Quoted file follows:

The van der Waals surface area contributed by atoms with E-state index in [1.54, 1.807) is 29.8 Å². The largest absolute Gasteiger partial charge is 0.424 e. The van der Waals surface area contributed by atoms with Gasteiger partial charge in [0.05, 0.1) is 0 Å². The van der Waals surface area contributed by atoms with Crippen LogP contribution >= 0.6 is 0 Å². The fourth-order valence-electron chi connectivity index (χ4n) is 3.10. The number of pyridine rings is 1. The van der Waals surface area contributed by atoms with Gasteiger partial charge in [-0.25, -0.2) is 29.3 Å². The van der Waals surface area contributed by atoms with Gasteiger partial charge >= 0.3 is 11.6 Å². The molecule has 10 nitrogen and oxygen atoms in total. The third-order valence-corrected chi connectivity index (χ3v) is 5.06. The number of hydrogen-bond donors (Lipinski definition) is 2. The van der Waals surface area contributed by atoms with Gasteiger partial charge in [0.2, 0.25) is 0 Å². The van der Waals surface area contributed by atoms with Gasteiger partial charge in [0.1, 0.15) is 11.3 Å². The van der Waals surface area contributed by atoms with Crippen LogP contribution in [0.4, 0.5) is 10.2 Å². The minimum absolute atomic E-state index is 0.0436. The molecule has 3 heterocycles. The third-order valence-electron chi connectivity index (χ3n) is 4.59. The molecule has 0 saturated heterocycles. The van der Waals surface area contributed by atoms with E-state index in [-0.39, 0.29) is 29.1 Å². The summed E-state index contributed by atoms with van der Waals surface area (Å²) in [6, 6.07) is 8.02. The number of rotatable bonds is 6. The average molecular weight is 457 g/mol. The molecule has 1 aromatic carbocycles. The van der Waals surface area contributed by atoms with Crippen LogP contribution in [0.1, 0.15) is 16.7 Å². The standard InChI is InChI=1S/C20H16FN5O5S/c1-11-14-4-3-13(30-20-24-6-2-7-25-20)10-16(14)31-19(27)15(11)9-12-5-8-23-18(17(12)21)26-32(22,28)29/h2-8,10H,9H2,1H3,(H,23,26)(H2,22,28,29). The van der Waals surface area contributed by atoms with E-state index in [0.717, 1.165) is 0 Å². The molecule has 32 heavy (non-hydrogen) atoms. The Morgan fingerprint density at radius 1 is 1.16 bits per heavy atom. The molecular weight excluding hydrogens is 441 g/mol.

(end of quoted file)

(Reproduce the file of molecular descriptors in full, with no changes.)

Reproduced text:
The van der Waals surface area contributed by atoms with E-state index in [1.54, 1.807) is 29.8 Å². The largest absolute Gasteiger partial charge is 0.424 e. The van der Waals surface area contributed by atoms with Gasteiger partial charge in [0.05, 0.1) is 0 Å². The van der Waals surface area contributed by atoms with Crippen LogP contribution >= 0.6 is 0 Å². The fourth-order valence-electron chi connectivity index (χ4n) is 3.10. The number of pyridine rings is 1. The van der Waals surface area contributed by atoms with Gasteiger partial charge in [-0.25, -0.2) is 29.3 Å². The van der Waals surface area contributed by atoms with Gasteiger partial charge >= 0.3 is 11.6 Å². The molecule has 10 nitrogen and oxygen atoms in total. The third-order valence-corrected chi connectivity index (χ3v) is 5.06. The number of hydrogen-bond donors (Lipinski definition) is 2. The van der Waals surface area contributed by atoms with Gasteiger partial charge in [0.2, 0.25) is 0 Å². The van der Waals surface area contributed by atoms with Gasteiger partial charge in [0.1, 0.15) is 11.3 Å². The van der Waals surface area contributed by atoms with Crippen LogP contribution in [0.4, 0.5) is 10.2 Å². The minimum absolute atomic E-state index is 0.0436. The molecule has 3 heterocycles. The third-order valence-electron chi connectivity index (χ3n) is 4.59. The molecule has 0 saturated heterocycles. The van der Waals surface area contributed by atoms with E-state index in [-0.39, 0.29) is 29.1 Å². The summed E-state index contributed by atoms with van der Waals surface area (Å²) in [6, 6.07) is 8.02. The number of rotatable bonds is 6. The average molecular weight is 457 g/mol. The molecule has 1 aromatic carbocycles. The van der Waals surface area contributed by atoms with Crippen LogP contribution in [0.1, 0.15) is 16.7 Å². The standard InChI is InChI=1S/C20H16FN5O5S/c1-11-14-4-3-13(30-20-24-6-2-7-25-20)10-16(14)31-19(27)15(11)9-12-5-8-23-18(17(12)21)26-32(22,28)29/h2-8,10H,9H2,1H3,(H,23,26)(H2,22,28,29). The van der Waals surface area contributed by atoms with E-state index in [0.717, 1.165) is 0 Å². The molecule has 32 heavy (non-hydrogen) atoms. The Morgan fingerprint density at radius 1 is 1.16 bits per heavy atom. The molecular weight excluding hydrogens is 441 g/mol.